The annual visit
Let us suppose you win the lottery with the ticket you’ve never bought, or some other comparable hypothetical, and have practically infinite leisure options for the rest of your life. Let use further suppose, given that you’re reading this, that outdoor pursuits would feature prominently in the eternally recurring debate which would no doubt ensue. Amongst all the options vying for your attention, which places would you return to every year? Which would get the annual visit?
The South Fork of the Flathead would be on my list, along with a very few others. Specifically, the section between the origin at the confluence of Danaher and Youngs and the mouth of the Whiter River.
It’s not the most gobsmacking valley. The treed foothills rise a thousand feet from the broad river plain, only occasionally hinting at the big mountains 3000 vertical feet and 10 or more linear miles away. The glory of the upper south fork is in the remoteness, the subtle terrain, and the feeling of a raw landscape. The valleys have never been logged. The flora and fauna have survived european colonization largely intact. The native fishery is intact, guarded from Lake Trout by the reservoir below and Rainbows stocked in alpine lakes by the rugged and cold streams. Aside from the trails and the remenants of the old phone line, it’s easy to imagine you’re looking out as a trapper would have circa 1830.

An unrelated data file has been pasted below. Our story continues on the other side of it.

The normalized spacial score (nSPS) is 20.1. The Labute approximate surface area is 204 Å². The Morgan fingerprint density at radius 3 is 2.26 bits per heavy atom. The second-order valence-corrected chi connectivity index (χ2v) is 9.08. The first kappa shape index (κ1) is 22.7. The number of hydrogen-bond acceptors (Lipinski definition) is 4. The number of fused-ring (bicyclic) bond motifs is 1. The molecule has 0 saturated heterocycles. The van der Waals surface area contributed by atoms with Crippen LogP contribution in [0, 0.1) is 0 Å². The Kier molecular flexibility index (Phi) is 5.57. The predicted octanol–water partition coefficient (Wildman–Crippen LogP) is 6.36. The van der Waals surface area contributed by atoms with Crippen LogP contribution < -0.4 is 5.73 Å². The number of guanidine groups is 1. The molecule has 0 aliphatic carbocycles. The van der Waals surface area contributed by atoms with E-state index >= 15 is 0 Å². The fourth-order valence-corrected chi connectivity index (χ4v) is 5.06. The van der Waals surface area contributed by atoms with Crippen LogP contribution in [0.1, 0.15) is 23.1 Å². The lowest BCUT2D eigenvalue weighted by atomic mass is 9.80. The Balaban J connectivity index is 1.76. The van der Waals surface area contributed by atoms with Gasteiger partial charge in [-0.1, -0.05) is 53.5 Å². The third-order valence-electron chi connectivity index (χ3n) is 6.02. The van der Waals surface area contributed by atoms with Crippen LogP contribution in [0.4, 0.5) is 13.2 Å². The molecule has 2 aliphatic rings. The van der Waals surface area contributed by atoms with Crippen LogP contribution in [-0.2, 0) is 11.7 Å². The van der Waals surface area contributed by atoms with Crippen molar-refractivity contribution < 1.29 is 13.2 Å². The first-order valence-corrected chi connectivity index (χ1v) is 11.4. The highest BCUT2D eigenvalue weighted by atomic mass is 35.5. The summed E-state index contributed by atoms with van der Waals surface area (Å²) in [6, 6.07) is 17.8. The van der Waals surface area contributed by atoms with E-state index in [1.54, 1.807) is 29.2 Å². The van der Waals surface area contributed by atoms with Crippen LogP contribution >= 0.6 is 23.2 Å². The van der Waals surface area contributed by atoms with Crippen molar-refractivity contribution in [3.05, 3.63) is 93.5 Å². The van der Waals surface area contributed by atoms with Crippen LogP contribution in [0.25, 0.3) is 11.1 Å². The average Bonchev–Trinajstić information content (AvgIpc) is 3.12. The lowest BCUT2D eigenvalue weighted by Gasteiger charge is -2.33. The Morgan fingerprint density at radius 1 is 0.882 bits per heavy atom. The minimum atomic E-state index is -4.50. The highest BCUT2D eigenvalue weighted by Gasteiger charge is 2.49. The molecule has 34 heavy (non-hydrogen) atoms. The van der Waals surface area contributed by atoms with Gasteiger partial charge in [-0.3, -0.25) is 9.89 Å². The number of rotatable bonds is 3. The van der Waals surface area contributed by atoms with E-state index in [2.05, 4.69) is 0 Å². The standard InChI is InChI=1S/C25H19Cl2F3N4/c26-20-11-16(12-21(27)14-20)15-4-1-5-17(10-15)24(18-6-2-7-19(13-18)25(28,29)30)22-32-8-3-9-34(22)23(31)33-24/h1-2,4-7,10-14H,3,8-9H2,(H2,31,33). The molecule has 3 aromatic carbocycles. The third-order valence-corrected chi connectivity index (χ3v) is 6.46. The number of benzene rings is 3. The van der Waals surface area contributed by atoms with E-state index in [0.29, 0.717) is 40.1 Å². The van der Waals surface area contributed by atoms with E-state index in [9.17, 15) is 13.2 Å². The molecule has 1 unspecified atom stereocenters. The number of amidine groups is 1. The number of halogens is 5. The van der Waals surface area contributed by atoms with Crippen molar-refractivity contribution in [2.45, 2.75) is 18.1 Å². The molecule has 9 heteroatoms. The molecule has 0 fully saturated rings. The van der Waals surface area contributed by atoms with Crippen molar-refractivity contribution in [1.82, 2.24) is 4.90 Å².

And the water. The water and the riverbed below it might be the most gorgeous on earth. I’ve yet to see their equal.
After this trip I’ve floated every stretch of the wilderness South Fork at least three times. While the options for new entrances and exits, and unseen seasons, remain immense, I do have a certain familiarity with the South Fork. The best thing about our route this past weekend wasn’t seeing new terrain, like White River Pass above, but in seeing M, Luke, and Spencer witness new-to-them terrain. I can never recreate my own first trip four years ago, but helping others have their own experience is a very nice substitute.
I think we’ll all be back.